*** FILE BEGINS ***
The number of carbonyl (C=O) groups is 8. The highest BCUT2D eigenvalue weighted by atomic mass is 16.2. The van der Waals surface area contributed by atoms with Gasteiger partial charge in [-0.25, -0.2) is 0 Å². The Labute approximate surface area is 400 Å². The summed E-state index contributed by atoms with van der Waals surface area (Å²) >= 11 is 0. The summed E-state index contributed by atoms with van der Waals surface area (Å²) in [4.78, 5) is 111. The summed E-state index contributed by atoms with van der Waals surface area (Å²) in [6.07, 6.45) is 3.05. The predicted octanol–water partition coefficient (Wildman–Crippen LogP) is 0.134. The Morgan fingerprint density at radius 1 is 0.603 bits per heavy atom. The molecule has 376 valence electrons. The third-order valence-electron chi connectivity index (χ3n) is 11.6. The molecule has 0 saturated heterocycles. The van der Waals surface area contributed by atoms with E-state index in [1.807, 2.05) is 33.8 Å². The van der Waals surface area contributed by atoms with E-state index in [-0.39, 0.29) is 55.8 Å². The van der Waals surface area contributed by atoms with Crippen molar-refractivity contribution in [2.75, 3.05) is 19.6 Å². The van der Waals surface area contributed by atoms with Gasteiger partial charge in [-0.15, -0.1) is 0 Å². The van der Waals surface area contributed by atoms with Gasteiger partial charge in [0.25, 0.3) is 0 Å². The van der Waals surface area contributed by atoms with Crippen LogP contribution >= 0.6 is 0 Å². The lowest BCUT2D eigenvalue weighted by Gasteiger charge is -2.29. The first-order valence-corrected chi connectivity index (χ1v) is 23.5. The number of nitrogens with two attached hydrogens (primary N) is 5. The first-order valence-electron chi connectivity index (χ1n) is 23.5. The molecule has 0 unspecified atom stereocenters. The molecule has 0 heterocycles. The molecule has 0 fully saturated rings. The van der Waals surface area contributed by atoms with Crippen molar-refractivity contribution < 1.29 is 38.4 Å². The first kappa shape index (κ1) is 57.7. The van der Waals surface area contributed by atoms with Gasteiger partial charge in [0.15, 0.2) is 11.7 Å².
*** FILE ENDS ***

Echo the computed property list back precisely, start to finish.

The number of carbonyl (C=O) groups is 8. The highest BCUT2D eigenvalue weighted by atomic mass is 16.2. The van der Waals surface area contributed by atoms with Gasteiger partial charge in [-0.25, -0.2) is 0 Å². The Labute approximate surface area is 400 Å². The summed E-state index contributed by atoms with van der Waals surface area (Å²) >= 11 is 0. The summed E-state index contributed by atoms with van der Waals surface area (Å²) in [4.78, 5) is 111. The summed E-state index contributed by atoms with van der Waals surface area (Å²) in [6.07, 6.45) is 3.05. The predicted octanol–water partition coefficient (Wildman–Crippen LogP) is 0.134. The Morgan fingerprint density at radius 1 is 0.603 bits per heavy atom. The molecule has 376 valence electrons. The third-order valence-electron chi connectivity index (χ3n) is 11.6. The molecule has 0 saturated heterocycles. The van der Waals surface area contributed by atoms with E-state index in [1.807, 2.05) is 33.8 Å². The van der Waals surface area contributed by atoms with E-state index in [-0.39, 0.29) is 55.8 Å². The van der Waals surface area contributed by atoms with Crippen molar-refractivity contribution in [2.75, 3.05) is 19.6 Å². The van der Waals surface area contributed by atoms with Gasteiger partial charge in [-0.15, -0.1) is 0 Å². The van der Waals surface area contributed by atoms with Gasteiger partial charge in [0.25, 0.3) is 0 Å². The van der Waals surface area contributed by atoms with Crippen LogP contribution >= 0.6 is 0 Å². The lowest BCUT2D eigenvalue weighted by Gasteiger charge is -2.29. The first-order valence-corrected chi connectivity index (χ1v) is 23.5. The number of nitrogens with two attached hydrogens (primary N) is 5. The first-order valence-electron chi connectivity index (χ1n) is 23.5. The molecule has 0 unspecified atom stereocenters. The molecule has 0 heterocycles. The molecule has 0 fully saturated rings. The van der Waals surface area contributed by atoms with Crippen molar-refractivity contribution < 1.29 is 38.4 Å². The first kappa shape index (κ1) is 57.7. The van der Waals surface area contributed by atoms with Gasteiger partial charge in [0.15, 0.2) is 11.7 Å².